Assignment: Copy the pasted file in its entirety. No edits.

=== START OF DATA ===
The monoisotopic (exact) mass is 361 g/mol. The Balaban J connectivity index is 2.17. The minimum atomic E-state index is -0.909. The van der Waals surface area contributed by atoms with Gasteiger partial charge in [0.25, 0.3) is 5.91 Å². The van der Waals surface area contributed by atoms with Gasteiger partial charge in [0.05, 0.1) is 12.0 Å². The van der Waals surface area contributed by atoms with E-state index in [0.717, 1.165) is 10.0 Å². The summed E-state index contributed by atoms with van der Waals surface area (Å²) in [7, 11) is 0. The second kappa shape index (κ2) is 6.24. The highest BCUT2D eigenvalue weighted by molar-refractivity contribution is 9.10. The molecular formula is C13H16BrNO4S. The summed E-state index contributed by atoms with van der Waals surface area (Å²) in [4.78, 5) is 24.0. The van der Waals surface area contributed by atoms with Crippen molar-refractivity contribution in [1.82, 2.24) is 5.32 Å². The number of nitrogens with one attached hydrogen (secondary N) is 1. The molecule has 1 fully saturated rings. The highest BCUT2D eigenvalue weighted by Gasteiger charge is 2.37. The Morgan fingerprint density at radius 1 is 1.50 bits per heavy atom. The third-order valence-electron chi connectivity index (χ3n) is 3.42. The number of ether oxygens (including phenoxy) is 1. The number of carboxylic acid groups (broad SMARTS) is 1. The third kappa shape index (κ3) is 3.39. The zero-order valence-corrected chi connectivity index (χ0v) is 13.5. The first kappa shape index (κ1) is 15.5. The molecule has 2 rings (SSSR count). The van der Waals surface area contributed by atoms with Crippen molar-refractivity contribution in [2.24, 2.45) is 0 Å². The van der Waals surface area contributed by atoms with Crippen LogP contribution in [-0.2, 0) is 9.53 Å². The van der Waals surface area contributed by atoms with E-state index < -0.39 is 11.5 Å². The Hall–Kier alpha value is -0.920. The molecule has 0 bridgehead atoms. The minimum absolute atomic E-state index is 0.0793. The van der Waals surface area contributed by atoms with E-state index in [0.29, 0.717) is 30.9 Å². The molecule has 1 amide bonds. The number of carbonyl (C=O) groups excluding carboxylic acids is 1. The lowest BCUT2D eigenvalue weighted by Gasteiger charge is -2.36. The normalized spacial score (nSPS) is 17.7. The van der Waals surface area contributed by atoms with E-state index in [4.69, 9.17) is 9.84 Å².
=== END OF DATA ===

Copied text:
The monoisotopic (exact) mass is 361 g/mol. The Balaban J connectivity index is 2.17. The minimum atomic E-state index is -0.909. The van der Waals surface area contributed by atoms with Gasteiger partial charge in [0.25, 0.3) is 5.91 Å². The van der Waals surface area contributed by atoms with Gasteiger partial charge in [0.05, 0.1) is 12.0 Å². The van der Waals surface area contributed by atoms with E-state index in [0.717, 1.165) is 10.0 Å². The summed E-state index contributed by atoms with van der Waals surface area (Å²) in [7, 11) is 0. The second kappa shape index (κ2) is 6.24. The highest BCUT2D eigenvalue weighted by molar-refractivity contribution is 9.10. The molecular formula is C13H16BrNO4S. The summed E-state index contributed by atoms with van der Waals surface area (Å²) in [4.78, 5) is 24.0. The van der Waals surface area contributed by atoms with Crippen molar-refractivity contribution in [1.82, 2.24) is 5.32 Å². The number of nitrogens with one attached hydrogen (secondary N) is 1. The molecule has 1 fully saturated rings. The highest BCUT2D eigenvalue weighted by Gasteiger charge is 2.37. The Morgan fingerprint density at radius 1 is 1.50 bits per heavy atom. The third-order valence-electron chi connectivity index (χ3n) is 3.42. The number of ether oxygens (including phenoxy) is 1. The number of carboxylic acid groups (broad SMARTS) is 1. The third kappa shape index (κ3) is 3.39. The zero-order valence-corrected chi connectivity index (χ0v) is 13.5. The first kappa shape index (κ1) is 15.5. The molecule has 2 rings (SSSR count). The van der Waals surface area contributed by atoms with Crippen molar-refractivity contribution in [2.24, 2.45) is 0 Å². The van der Waals surface area contributed by atoms with Crippen LogP contribution in [-0.2, 0) is 9.53 Å². The van der Waals surface area contributed by atoms with E-state index < -0.39 is 11.5 Å². The Hall–Kier alpha value is -0.920. The molecule has 0 bridgehead atoms. The minimum absolute atomic E-state index is 0.0793. The van der Waals surface area contributed by atoms with E-state index in [0.29, 0.717) is 30.9 Å². The molecule has 1 amide bonds. The number of carbonyl (C=O) groups excluding carboxylic acids is 1. The lowest BCUT2D eigenvalue weighted by Gasteiger charge is -2.36. The normalized spacial score (nSPS) is 17.7. The van der Waals surface area contributed by atoms with E-state index in [4.69, 9.17) is 9.84 Å².